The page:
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Thursday, September 23, 2010

Afghanistan: Post-Taliban Governance, Security, and U.S. Policy

Kenneth Katzman
Specialist in Middle Eastern Affairs

Following two high-level policy reviews on Afghanistan in 2009, the Obama Administration asserts that it is pursuing a fully resourced and integrated military-civilian strategy intended to pave the way for a gradual transition to Afghan security leadership beginning in July 2011. The pace of that transition is to be determined by conditions on the ground. The policy is predicated on the view that stabilizing Afghanistan will ensure that it cannot again become a base for terrorist attacks against the United States. In order to reverse a deterioration of security in large parts of Afghanistan since 2006, each of the two reviews resulted in a decision to add combat troops, with the intent of creating the conditions to expand Afghan governance and economic development. A total of 51,000 additional U.S. forces were authorized by the two reviews, which has brought U.S. troop levels to about 104,000 as of September 4, 2010, with partner forces holding at about 40,000. At the same time, the Administration is attempting to counter the perception in the region, particularly among Pakistan, India, the Afghan insurgency, and within the Afghan political establishment that U.S. involvement will be sharply reduced after July 2011. That perception may, among other consequences, be inflaming the traditional rivalry between Pakistan and India, in this case to deny each other influence in Afghanistan.

As the effort approaches a formal DOD-led review of the Afghanistan situation in December 2010, there is not a consensus that U.S. strategy has shown clear success, to date. The top U.S./NATO commander in Afghanistan, Gen. David Petraeus, said in September 2010 that the U.S. “surge” has produced an expansion of security in areas that have been the focus of U.S.-led operations in 2010. Still, some experts remain pessimistic, asserting that there has been failure to fully stabilize Marjah; that Afghans have been reluctant to allow combat to better secure Qandahar Province; that President Hamid Karzai’s refusal to forcefully confront governmental corruption has caused a loss of Afghan support for his government, and that several partner countries insist, in advance of a November 2010 NATO meeting in Lisbon, that the “transition” to Afghan responsibility be accelerated.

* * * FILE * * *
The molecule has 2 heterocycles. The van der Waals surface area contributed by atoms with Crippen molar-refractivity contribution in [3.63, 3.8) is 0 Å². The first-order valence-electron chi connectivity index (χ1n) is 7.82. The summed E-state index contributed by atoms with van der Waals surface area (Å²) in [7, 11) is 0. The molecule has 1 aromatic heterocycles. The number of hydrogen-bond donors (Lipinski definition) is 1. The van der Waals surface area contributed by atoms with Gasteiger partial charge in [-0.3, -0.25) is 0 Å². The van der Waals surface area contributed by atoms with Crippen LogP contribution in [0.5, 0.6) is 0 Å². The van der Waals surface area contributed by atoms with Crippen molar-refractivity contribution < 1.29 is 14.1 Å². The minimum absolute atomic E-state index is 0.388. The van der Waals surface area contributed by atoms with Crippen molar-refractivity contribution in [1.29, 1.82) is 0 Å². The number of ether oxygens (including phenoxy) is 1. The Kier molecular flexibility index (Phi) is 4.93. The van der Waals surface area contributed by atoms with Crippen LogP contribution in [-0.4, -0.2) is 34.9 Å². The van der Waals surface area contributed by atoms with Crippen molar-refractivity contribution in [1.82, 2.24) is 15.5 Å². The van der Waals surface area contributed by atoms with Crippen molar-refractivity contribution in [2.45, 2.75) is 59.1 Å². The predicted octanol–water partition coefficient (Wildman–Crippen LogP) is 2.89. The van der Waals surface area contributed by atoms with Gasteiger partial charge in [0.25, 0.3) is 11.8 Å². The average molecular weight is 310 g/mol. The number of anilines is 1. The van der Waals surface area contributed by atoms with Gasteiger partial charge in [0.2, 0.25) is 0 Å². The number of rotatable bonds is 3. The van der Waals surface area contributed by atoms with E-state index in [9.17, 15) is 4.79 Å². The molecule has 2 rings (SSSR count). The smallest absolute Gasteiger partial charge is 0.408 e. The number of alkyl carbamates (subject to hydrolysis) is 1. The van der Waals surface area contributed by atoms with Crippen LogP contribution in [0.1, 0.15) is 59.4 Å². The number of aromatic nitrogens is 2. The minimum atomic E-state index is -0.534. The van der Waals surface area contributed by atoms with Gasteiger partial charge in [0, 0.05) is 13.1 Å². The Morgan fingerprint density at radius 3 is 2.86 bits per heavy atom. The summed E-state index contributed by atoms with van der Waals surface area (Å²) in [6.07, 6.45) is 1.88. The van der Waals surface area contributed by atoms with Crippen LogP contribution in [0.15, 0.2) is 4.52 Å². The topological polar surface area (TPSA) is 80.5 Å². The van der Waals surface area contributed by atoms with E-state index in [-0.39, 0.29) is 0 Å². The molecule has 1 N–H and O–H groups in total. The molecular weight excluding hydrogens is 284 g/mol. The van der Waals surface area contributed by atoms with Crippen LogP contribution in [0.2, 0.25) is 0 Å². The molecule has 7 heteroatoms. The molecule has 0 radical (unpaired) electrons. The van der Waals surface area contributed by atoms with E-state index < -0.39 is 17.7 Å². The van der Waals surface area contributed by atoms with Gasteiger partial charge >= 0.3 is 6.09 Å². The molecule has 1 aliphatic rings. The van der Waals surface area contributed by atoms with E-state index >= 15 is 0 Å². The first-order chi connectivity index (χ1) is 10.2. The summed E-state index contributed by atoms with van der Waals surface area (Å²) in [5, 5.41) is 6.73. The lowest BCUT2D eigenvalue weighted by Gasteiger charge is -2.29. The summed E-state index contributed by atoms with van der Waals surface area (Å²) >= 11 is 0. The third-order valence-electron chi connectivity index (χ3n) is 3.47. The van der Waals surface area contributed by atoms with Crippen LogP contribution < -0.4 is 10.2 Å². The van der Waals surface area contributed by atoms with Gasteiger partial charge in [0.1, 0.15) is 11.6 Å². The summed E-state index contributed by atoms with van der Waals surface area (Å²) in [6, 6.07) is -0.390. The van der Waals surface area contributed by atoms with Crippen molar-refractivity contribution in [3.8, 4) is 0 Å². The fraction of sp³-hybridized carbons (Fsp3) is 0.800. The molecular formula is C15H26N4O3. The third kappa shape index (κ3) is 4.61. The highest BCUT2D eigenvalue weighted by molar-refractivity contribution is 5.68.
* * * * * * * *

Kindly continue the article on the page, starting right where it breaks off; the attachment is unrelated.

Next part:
In order to try to achieve progress more rapidly, Gen. Petraeus is expressing support for accelerating local security solutions and experiments similar to those he pursued earlier in Iraq, and for efforts to induce low level insurgents to reintegrate into society. Karzai received backing for the reintegration initiative at an international conference in London on January 28, 2010, during his May 2010 meetings in Washington, DC, at “consultative peace jirga” in Kabul during June 2-4, 2010, and at a July 20, 2010, international meeting in Kabul. He has named a high council to implement the policy. However, there are major concerns among Afghanistan’s minorities and among its women that reintegration—and more controversially Karzai’s willingness to reconcile with senior insurgent leaders—could lead to compromises that erode the freedoms Afghans have enjoyed since 2001. Gen. Petraeus, taking account of criticisms of the Afghan government in Congress, also is reportedly reinforcing the U.S. insistence that Karzai move more decisively against governmental corruption. In September 2010, he issued new contracting guidance intended to try to reduce corrupt uses of DoD funds spent in Afghanistan.

Through the end of FY2009, the United States has provided over $40 billion in assistance to Afghanistan since the fall of the Taliban, of which about $21 billion has been to equip and train Afghan forces. (See CRS Report RS21922, Afghanistan: Politics, Elections, and Government Performance, by Kenneth Katzman.)

Date of Report: September 17, 2010
Number of Pages: 105
Order Number: RL30588
Price: $29.95

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